BAYREUTH, Germany — Germany’s 100th Wagner opera festival kicked off here Monday in an edition that will include a taboo-busting performance by an Israeli orchestra.
The annual tribute to the works of the 19th-century composer, a fervent anti-Semite who later inspired Nazi leaders, will include for the first time a concert by musicians from Israel, which maintains an unwritten Wagner ban.
On Monday afternoon, German Chancellor Angela Merkel and European Central Bank chief Jean-Claude Trichet led a parade of political and business elites mounting Bayreuth’s famed Green Hill to the concert hall built in 1876.
Audiences were keenly awaiting the opening performance of “Tannhaeuser”, a romantic opera considered the seminal work of Wagner’s younger years, but the Israel Chamber Orchestra’s concert Tuesday was the hottest ticket in town.
The musicians are scheduled to perform Wagner’s “Siegfried Idyll” during a concert otherwise dominated by works by Jewish composers including Gustav Mahler and Felix Mendelssohn.
Performances of Wagner’s work are almost unheard of in Israel.
When Israeli-Argentine conductor Daniel Barenboim led the Berlin Staatskapelle in a performance of an excerpt from “Tristan und Isolde” in Jerusalem in 2001, dozens of audience members stormed out.
Israel Chamber Orchestra first clarinettist, 27-year-old Dan Erdmann, said he had attended that concert with his father.
“He (Barenboim) indicated to those who wanted to leave to do so but at the same time, the orchestra was ready to play for those who chose to stay,” he told AFP.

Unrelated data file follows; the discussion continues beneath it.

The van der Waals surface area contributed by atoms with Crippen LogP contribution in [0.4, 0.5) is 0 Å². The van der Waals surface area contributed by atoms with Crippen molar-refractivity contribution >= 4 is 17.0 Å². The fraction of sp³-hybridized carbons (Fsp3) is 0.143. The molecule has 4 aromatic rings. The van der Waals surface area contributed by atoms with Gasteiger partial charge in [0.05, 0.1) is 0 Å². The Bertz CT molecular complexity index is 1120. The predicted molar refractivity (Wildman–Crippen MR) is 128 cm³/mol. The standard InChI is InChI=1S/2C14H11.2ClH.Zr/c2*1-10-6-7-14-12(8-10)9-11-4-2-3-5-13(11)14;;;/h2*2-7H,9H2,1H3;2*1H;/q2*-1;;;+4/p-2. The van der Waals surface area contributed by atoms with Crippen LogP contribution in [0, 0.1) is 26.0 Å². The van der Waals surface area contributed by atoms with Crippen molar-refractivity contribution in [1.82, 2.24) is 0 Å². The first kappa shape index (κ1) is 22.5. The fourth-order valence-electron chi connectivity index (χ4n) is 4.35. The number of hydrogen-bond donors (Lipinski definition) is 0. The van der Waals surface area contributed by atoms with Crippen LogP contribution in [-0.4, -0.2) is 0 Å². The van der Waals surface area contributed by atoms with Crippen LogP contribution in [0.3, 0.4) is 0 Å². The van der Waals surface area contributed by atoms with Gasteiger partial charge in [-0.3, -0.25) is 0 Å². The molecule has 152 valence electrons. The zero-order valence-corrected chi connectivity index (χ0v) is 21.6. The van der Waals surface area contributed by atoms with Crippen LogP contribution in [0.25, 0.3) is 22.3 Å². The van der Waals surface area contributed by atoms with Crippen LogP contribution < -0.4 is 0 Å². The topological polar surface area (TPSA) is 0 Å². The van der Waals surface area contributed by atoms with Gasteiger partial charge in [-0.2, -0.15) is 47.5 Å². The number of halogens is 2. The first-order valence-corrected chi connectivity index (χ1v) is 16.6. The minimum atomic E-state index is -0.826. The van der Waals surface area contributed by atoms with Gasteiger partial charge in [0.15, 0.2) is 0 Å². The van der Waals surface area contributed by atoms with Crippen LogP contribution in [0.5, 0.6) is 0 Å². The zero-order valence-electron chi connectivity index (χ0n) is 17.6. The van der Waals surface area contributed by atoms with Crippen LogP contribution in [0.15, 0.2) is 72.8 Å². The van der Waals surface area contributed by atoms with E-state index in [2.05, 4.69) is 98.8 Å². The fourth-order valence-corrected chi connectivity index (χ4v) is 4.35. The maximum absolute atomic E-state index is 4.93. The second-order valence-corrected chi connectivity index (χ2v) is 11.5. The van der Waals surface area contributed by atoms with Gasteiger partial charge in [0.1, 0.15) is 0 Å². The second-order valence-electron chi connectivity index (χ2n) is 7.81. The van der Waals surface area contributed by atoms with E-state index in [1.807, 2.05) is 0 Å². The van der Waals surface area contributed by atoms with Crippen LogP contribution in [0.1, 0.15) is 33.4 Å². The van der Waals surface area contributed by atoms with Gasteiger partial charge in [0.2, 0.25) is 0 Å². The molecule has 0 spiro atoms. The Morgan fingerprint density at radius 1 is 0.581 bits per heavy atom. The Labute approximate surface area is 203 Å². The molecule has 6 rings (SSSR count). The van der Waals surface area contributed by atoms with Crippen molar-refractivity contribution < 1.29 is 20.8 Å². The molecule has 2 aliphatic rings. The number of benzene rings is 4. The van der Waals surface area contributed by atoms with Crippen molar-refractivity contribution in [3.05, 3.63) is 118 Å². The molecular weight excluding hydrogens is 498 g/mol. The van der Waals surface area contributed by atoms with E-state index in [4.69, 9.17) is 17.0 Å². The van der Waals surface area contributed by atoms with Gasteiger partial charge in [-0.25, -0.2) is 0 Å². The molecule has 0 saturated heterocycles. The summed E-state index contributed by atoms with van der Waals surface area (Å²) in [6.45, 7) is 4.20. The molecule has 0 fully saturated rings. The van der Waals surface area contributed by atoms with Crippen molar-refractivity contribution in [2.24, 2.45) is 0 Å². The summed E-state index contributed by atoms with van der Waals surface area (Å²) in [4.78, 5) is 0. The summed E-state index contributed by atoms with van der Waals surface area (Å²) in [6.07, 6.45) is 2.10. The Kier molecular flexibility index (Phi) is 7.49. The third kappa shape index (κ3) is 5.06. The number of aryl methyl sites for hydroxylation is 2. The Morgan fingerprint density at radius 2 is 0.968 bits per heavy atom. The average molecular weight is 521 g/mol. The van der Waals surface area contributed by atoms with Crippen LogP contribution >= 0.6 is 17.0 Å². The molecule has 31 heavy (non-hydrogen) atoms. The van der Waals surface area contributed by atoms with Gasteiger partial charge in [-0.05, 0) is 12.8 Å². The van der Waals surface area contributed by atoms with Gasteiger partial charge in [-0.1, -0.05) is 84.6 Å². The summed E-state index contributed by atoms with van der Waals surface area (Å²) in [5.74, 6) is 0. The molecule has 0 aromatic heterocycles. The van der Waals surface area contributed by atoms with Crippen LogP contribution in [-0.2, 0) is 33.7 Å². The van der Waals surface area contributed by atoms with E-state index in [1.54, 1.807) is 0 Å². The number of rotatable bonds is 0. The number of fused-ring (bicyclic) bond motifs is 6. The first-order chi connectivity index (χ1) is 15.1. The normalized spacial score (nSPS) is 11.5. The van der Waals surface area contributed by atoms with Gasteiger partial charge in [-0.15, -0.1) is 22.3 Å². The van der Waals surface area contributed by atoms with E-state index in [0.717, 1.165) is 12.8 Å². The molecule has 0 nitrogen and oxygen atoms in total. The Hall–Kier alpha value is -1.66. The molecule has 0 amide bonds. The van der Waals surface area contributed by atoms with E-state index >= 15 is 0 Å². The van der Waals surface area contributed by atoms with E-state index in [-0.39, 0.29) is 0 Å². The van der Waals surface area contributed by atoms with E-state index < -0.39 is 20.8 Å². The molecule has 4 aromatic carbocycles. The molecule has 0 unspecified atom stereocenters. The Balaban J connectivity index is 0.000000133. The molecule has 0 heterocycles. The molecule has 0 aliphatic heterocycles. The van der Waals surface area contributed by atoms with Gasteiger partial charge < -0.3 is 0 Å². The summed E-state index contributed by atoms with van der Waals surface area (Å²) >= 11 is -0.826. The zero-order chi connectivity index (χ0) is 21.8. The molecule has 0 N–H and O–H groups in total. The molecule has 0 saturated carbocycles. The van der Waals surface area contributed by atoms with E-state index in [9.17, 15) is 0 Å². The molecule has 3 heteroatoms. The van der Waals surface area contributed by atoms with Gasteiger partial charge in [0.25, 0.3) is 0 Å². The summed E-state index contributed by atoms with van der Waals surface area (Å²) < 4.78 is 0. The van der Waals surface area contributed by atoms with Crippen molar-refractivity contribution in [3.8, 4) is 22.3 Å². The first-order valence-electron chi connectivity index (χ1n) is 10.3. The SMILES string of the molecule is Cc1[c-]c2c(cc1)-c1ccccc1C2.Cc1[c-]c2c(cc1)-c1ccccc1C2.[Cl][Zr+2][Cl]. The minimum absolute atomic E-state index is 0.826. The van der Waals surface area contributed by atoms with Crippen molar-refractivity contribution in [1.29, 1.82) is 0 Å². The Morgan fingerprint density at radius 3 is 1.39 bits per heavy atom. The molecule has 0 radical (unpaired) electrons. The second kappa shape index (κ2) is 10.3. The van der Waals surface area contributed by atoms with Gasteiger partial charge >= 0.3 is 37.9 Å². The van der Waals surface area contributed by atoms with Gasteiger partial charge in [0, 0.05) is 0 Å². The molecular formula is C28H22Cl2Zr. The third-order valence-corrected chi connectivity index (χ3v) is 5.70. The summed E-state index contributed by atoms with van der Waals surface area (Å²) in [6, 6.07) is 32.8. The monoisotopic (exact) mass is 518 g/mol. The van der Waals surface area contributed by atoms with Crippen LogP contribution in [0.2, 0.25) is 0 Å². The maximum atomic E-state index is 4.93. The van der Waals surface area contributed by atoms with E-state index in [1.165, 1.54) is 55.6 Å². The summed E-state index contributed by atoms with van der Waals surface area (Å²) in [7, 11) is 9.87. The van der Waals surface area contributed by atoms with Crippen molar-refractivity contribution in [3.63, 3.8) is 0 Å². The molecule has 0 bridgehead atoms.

“Thirty or forty people left, some of them shouting and cursing and slamming the doors. The rest stayed and gave a standing ovation at the end.”
Ten years on, the Israeli concert is not part of the official Bayreuth Festival programme but it has nonetheless set some tempers flaring.
“The decision of the Israel Chamber Orchestra sadly represents an act of moral failure and a disgraceful abandonment of solidarity with those who suffered unspeakable horrors by the purveyors of Wagner’s banner,” said Elan Steinberg, vice president of the American Gathering of Holocaust Survivors and their Descendants.
“Nobody suggests that Wagner’s music not be played. But the public Jewish refusal to do so was a powerful message of indignation to the world that exposed Wagner’s odious anti-Semitic ideas and those who championed them.”
The city of Bayreuth and the Wagner family, which notoriously courted Nazi leader Adolf Hitler, are meanwhile trying to break with the past.
Bayreuth plans to start a Jewish cultural centre while Katharina Wagner, the 32-year-old great-granddaughter of the composer and co-director of the festival, has pledged to open the family archives revealing the extent of her ancestors’ entanglement with the Nazis.
Felix Gothart, a leader of the Bayreuth Jewish community, which now has about 500 members, twice the number in 1933 when Hitler came to power, was also critical of the decision to invite the Israeli musicians to play this year.
“As soon as a single person was offended by the fact that Wagner is being played by Jews in Germany it would have been better to keep a lower profile,” he told AFP.
However the president of Israel’s fledgling Wagner society said he was delighted that an Israeli orchestra would be performing in Bayreuth, saying it could represent a new beginning.
“I hope that the concert will mark a new step towards the lifting of the taboo in Israel against Wagner, one of the principal composers of the 19th century, and that he will soon by performed freely in our country,” Jonathan Livni said.
The Bayreuth Festival runs to August 28.